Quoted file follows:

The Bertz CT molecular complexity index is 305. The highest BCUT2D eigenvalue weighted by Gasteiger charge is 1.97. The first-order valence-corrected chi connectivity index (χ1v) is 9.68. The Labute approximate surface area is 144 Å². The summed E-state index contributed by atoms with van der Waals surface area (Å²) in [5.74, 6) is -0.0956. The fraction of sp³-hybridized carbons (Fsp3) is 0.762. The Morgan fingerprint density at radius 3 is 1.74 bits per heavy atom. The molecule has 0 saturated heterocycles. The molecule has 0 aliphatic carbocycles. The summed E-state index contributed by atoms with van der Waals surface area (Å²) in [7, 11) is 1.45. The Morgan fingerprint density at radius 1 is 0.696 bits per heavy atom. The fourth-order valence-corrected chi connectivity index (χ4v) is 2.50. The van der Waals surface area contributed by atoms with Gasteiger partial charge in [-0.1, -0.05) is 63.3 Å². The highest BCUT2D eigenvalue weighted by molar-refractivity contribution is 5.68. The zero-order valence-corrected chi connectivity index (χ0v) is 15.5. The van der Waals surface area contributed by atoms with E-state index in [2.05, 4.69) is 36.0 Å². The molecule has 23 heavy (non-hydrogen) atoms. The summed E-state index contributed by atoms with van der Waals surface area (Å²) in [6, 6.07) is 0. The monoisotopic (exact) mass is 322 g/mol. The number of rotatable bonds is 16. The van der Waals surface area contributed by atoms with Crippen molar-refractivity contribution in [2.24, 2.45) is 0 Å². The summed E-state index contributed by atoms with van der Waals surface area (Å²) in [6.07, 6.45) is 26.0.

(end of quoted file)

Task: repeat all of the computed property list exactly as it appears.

The Bertz CT molecular complexity index is 305. The highest BCUT2D eigenvalue weighted by Gasteiger charge is 1.97. The first-order valence-corrected chi connectivity index (χ1v) is 9.68. The Labute approximate surface area is 144 Å². The summed E-state index contributed by atoms with van der Waals surface area (Å²) in [5.74, 6) is -0.0956. The fraction of sp³-hybridized carbons (Fsp3) is 0.762. The Morgan fingerprint density at radius 3 is 1.74 bits per heavy atom. The molecule has 0 saturated heterocycles. The molecule has 0 aliphatic carbocycles. The summed E-state index contributed by atoms with van der Waals surface area (Å²) in [7, 11) is 1.45. The Morgan fingerprint density at radius 1 is 0.696 bits per heavy atom. The fourth-order valence-corrected chi connectivity index (χ4v) is 2.50. The van der Waals surface area contributed by atoms with Gasteiger partial charge in [-0.1, -0.05) is 63.3 Å². The highest BCUT2D eigenvalue weighted by molar-refractivity contribution is 5.68. The zero-order valence-corrected chi connectivity index (χ0v) is 15.5. The van der Waals surface area contributed by atoms with E-state index in [2.05, 4.69) is 36.0 Å². The molecule has 23 heavy (non-hydrogen) atoms. The summed E-state index contributed by atoms with van der Waals surface area (Å²) in [6, 6.07) is 0. The monoisotopic (exact) mass is 322 g/mol. The number of rotatable bonds is 16. The van der Waals surface area contributed by atoms with Crippen molar-refractivity contribution in [2.24, 2.45) is 0 Å². The summed E-state index contributed by atoms with van der Waals surface area (Å²) in [6.07, 6.45) is 26.0.